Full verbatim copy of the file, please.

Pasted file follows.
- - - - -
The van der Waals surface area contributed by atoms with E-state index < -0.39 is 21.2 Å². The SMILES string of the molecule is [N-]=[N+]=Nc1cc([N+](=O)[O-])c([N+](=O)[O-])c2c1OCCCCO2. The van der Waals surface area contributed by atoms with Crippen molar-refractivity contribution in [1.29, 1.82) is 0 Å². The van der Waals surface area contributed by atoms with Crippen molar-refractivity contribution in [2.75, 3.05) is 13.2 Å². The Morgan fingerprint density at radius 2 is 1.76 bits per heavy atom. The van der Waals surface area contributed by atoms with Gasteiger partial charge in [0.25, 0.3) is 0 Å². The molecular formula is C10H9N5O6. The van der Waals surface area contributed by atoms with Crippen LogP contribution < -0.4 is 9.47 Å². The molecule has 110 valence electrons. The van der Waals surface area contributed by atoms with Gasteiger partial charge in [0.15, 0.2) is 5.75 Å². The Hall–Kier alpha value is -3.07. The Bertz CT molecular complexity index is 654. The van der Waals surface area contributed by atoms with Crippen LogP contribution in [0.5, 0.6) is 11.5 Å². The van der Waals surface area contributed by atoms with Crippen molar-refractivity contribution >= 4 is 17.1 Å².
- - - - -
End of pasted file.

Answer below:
The van der Waals surface area contributed by atoms with E-state index < -0.39 is 21.2 Å². The SMILES string of the molecule is [N-]=[N+]=Nc1cc([N+](=O)[O-])c([N+](=O)[O-])c2c1OCCCCO2. The van der Waals surface area contributed by atoms with Crippen molar-refractivity contribution in [1.29, 1.82) is 0 Å². The van der Waals surface area contributed by atoms with Crippen molar-refractivity contribution in [2.75, 3.05) is 13.2 Å². The Morgan fingerprint density at radius 2 is 1.76 bits per heavy atom. The van der Waals surface area contributed by atoms with Gasteiger partial charge in [0.25, 0.3) is 0 Å². The molecular formula is C10H9N5O6. The van der Waals surface area contributed by atoms with Crippen LogP contribution < -0.4 is 9.47 Å². The molecule has 110 valence electrons. The van der Waals surface area contributed by atoms with Gasteiger partial charge in [0.15, 0.2) is 5.75 Å². The Hall–Kier alpha value is -3.07. The Bertz CT molecular complexity index is 654. The van der Waals surface area contributed by atoms with Crippen LogP contribution in [0.5, 0.6) is 11.5 Å². The van der Waals surface area contributed by atoms with Crippen molar-refractivity contribution >= 4 is 17.1 Å².